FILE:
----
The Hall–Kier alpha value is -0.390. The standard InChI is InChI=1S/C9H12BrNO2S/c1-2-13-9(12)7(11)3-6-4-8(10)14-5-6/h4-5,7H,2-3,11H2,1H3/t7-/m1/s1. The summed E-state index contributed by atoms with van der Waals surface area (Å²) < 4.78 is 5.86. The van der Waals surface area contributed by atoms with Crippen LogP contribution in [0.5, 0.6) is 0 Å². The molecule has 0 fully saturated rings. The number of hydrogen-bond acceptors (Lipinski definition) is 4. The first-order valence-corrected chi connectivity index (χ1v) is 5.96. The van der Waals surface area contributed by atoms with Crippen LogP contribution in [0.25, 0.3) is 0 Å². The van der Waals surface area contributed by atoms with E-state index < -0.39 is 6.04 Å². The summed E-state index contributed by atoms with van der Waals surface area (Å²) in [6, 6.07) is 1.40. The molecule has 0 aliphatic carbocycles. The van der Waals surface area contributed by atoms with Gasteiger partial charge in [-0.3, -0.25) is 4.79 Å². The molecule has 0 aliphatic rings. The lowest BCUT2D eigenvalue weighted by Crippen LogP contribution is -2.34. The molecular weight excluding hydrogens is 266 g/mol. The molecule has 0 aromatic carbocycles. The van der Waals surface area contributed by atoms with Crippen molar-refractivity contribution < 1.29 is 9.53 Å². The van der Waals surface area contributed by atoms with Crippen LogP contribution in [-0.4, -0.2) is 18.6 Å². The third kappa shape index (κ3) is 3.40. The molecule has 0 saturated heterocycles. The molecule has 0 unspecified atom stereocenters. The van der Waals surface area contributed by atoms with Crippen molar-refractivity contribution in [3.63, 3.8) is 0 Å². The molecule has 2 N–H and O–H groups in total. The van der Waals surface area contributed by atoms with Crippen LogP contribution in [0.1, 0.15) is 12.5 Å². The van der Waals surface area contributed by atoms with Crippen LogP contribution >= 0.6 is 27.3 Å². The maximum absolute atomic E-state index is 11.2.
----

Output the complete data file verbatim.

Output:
The Hall–Kier alpha value is -0.390. The standard InChI is InChI=1S/C9H12BrNO2S/c1-2-13-9(12)7(11)3-6-4-8(10)14-5-6/h4-5,7H,2-3,11H2,1H3/t7-/m1/s1. The summed E-state index contributed by atoms with van der Waals surface area (Å²) < 4.78 is 5.86. The van der Waals surface area contributed by atoms with Crippen LogP contribution in [0.5, 0.6) is 0 Å². The molecule has 0 fully saturated rings. The number of hydrogen-bond acceptors (Lipinski definition) is 4. The first-order valence-corrected chi connectivity index (χ1v) is 5.96. The van der Waals surface area contributed by atoms with Crippen LogP contribution in [0.25, 0.3) is 0 Å². The van der Waals surface area contributed by atoms with E-state index < -0.39 is 6.04 Å². The summed E-state index contributed by atoms with van der Waals surface area (Å²) in [6, 6.07) is 1.40. The molecule has 0 aliphatic carbocycles. The van der Waals surface area contributed by atoms with Gasteiger partial charge in [-0.3, -0.25) is 4.79 Å². The molecule has 0 aliphatic rings. The lowest BCUT2D eigenvalue weighted by Crippen LogP contribution is -2.34. The molecular weight excluding hydrogens is 266 g/mol. The molecule has 0 aromatic carbocycles. The van der Waals surface area contributed by atoms with Crippen molar-refractivity contribution < 1.29 is 9.53 Å². The van der Waals surface area contributed by atoms with Crippen LogP contribution in [-0.4, -0.2) is 18.6 Å². The third kappa shape index (κ3) is 3.40. The molecule has 0 saturated heterocycles. The molecule has 0 unspecified atom stereocenters. The van der Waals surface area contributed by atoms with Crippen molar-refractivity contribution in [3.63, 3.8) is 0 Å². The molecule has 2 N–H and O–H groups in total. The van der Waals surface area contributed by atoms with Crippen LogP contribution in [0.1, 0.15) is 12.5 Å². The van der Waals surface area contributed by atoms with Crippen LogP contribution >= 0.6 is 27.3 Å². The maximum absolute atomic E-state index is 11.2.